Tiger Leaping Gorge is truly one of China’s most impressive natural landscapes. With stunning panoramas, snow-capped mountains, quaint villages and hills of green rice paddies dotted along Tiger Leaping Gorge, there’s no wonder that so many visitors trek through in order to enjoy the scenic views.
Many guidebooks and maps recommend completing the trek through Tiger Leaping Gorge in two days. The trail isn’t long, only around 22 kilometers (14 miles) and many trekkers do finish within two days, some even in less time! Matt and I, however, are rather lazy.
Wait, I take that back. Maybe “lazy” isn’t the right word to use. Perhaps “unhurried” or “relaxed” is more appropriate. In any case, Matt and I found absolutely no reason to hurry along the trail through the magnificent landscape. We meandered along Tiger Leaping Gorge for four days, literally soaking up the breath-taking scenery around us.
Day 1: Lijiang to Qiaotou
Wanting to put our laziness aside, especially for the first day of the trek, Matt and I planned to wake up early. We set the alarm for 7:30 but I ended up snoozing the alarm (a bad habit, I know) for over an hour and a half! Whoops! There goes our early morning start! Add in the packing I didn’t do the night before and a leisurely-paced breakfast, and it was 1 in the afternoon by the time we caught the bus from Lijiang, a beautifully restored “Old Town,” two hours to Qiaotou, where most trekkers start their journey into Tiger Leaping Gorge. We arrived to Qiaotou in the late afternoon, too late to start the trek. What’s a lazy trekker to do? Enjoy hot tea and a lovely dinner at Jane’s Tibetan Guesthouse until the cold drives you indoors. Matt and I went to bed soon after and resolved to start early the next day.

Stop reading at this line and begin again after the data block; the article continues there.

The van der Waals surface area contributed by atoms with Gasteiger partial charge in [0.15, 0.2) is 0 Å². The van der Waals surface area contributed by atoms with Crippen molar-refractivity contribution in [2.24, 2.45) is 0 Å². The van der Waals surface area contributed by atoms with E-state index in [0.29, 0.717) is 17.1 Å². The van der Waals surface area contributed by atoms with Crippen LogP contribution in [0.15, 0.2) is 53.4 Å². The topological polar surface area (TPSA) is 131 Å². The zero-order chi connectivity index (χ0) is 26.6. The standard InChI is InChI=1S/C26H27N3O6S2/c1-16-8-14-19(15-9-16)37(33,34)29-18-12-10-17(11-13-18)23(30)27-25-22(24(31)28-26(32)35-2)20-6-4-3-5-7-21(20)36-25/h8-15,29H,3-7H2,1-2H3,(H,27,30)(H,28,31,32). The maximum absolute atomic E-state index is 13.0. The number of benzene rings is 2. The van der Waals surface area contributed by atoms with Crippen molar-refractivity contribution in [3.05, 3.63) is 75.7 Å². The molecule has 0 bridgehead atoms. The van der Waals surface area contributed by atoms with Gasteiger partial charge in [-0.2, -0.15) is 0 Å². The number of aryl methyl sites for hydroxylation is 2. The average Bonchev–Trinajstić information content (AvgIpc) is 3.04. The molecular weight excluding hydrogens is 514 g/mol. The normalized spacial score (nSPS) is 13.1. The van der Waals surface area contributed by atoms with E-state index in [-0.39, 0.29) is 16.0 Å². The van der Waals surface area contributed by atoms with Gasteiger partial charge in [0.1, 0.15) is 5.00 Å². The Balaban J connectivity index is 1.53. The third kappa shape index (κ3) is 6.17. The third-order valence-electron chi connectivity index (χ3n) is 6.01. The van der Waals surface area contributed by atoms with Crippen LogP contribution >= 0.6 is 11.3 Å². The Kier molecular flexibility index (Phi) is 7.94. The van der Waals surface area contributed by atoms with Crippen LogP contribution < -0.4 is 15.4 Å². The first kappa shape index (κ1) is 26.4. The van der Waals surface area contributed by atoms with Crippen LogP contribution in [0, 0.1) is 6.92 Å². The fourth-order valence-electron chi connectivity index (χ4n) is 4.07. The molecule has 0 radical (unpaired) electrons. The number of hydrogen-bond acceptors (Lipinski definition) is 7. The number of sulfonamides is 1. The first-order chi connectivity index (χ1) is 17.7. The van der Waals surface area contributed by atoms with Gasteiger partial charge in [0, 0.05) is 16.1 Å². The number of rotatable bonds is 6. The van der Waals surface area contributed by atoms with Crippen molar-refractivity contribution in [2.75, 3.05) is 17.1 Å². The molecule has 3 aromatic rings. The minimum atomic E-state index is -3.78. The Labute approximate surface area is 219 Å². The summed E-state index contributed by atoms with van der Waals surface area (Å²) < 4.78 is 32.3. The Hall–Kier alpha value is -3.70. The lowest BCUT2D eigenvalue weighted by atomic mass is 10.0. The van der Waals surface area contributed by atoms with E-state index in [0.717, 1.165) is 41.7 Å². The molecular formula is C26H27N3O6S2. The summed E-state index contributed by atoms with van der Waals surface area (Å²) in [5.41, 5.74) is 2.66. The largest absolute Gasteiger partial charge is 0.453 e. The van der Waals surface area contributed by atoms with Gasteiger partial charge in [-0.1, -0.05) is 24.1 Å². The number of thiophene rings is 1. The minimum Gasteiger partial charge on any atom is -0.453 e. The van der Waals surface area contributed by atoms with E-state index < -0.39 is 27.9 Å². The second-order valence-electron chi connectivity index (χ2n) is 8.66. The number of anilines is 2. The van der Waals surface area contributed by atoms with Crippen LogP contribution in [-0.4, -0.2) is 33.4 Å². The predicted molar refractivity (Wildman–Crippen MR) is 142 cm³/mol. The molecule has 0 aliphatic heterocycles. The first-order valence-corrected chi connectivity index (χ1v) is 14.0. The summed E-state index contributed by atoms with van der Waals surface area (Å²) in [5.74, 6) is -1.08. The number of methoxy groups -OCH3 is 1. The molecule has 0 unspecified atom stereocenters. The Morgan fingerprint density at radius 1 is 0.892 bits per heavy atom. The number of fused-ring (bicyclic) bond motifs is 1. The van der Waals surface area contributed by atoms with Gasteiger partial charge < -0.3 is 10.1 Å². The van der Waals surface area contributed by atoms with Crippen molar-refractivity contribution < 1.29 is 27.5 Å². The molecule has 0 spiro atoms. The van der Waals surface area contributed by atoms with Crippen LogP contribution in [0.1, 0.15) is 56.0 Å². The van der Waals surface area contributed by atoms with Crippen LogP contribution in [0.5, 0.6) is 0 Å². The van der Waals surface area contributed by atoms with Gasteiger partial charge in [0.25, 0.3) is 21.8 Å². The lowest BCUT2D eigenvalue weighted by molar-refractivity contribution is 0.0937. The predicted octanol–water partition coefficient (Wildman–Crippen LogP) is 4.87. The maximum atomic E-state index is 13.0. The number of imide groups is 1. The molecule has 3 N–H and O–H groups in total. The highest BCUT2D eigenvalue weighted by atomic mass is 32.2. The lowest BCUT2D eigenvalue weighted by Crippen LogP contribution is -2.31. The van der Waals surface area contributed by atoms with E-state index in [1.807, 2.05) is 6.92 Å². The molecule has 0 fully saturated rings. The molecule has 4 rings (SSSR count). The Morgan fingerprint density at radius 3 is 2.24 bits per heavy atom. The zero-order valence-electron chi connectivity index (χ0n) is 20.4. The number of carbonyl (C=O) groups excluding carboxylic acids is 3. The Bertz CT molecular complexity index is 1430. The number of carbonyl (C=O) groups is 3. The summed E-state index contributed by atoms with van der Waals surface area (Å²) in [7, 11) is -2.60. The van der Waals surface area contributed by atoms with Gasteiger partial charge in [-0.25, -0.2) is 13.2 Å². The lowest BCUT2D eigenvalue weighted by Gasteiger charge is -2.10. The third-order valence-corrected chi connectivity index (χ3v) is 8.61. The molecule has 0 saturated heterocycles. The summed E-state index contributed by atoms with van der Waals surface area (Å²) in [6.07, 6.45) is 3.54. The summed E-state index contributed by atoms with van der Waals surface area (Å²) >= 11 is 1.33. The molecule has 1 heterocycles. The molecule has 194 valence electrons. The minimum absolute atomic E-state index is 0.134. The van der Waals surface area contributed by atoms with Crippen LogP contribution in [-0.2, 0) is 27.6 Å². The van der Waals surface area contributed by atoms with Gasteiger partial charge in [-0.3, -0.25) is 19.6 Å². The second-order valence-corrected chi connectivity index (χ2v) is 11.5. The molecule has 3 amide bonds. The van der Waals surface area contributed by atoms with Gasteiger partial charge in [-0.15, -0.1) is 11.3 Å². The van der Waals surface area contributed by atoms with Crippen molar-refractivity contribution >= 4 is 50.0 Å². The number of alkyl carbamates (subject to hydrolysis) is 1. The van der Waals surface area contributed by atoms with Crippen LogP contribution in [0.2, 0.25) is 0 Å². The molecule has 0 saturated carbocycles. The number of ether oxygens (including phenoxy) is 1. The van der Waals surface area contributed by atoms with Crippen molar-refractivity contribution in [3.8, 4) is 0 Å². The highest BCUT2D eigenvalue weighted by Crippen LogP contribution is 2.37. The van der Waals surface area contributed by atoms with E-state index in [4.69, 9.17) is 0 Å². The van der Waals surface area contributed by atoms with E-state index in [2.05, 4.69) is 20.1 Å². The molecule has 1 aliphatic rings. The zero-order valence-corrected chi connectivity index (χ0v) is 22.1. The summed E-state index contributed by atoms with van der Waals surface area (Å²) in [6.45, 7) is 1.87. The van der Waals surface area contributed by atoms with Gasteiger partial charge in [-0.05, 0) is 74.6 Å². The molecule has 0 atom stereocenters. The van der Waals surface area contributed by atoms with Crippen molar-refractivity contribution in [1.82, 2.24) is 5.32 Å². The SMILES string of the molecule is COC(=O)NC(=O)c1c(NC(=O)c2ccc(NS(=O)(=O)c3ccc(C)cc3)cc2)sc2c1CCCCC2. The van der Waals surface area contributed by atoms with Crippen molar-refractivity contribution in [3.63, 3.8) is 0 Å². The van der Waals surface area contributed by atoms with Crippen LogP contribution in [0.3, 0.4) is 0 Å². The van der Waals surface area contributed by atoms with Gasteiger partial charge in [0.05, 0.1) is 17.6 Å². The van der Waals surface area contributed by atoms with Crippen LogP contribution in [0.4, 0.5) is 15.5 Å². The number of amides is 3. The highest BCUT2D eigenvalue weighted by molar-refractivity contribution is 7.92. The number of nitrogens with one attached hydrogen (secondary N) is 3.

Day 2: Start of Tiger Leaping Gorge
9:30 is still early, isn’t it? Take into account another leisurely-paced (and delicious) breakfast at Jane’s and it was after 11 by the time Matt and I set out for the trek. It ended up being an even slower start as the beginning of the path wasn’t all that clearly marked. Once we found the correct path (how we could have possibly missed it is beyond me), the hike went surprisingly smooth. The trail wasn’t too strenuous at this point, though the sun was at its strongest (it was mid-day after all) and the heat will have no mercy on you. We briefly escaped from the scorching sun at the squat toilets along the trail that have, quite possibly, the best views of any squat toilet EVER. I wish I had taken a picture…
Matt and I maintained a leisurely stroll and stopped often to take photographs of the stunning mountains and the jaw-dropping views of Jade Dragon Snow Mountain holding court over the Gorge. We stopped at the Naxi Family Guesthouse for a nice lunch with views of the mountainside.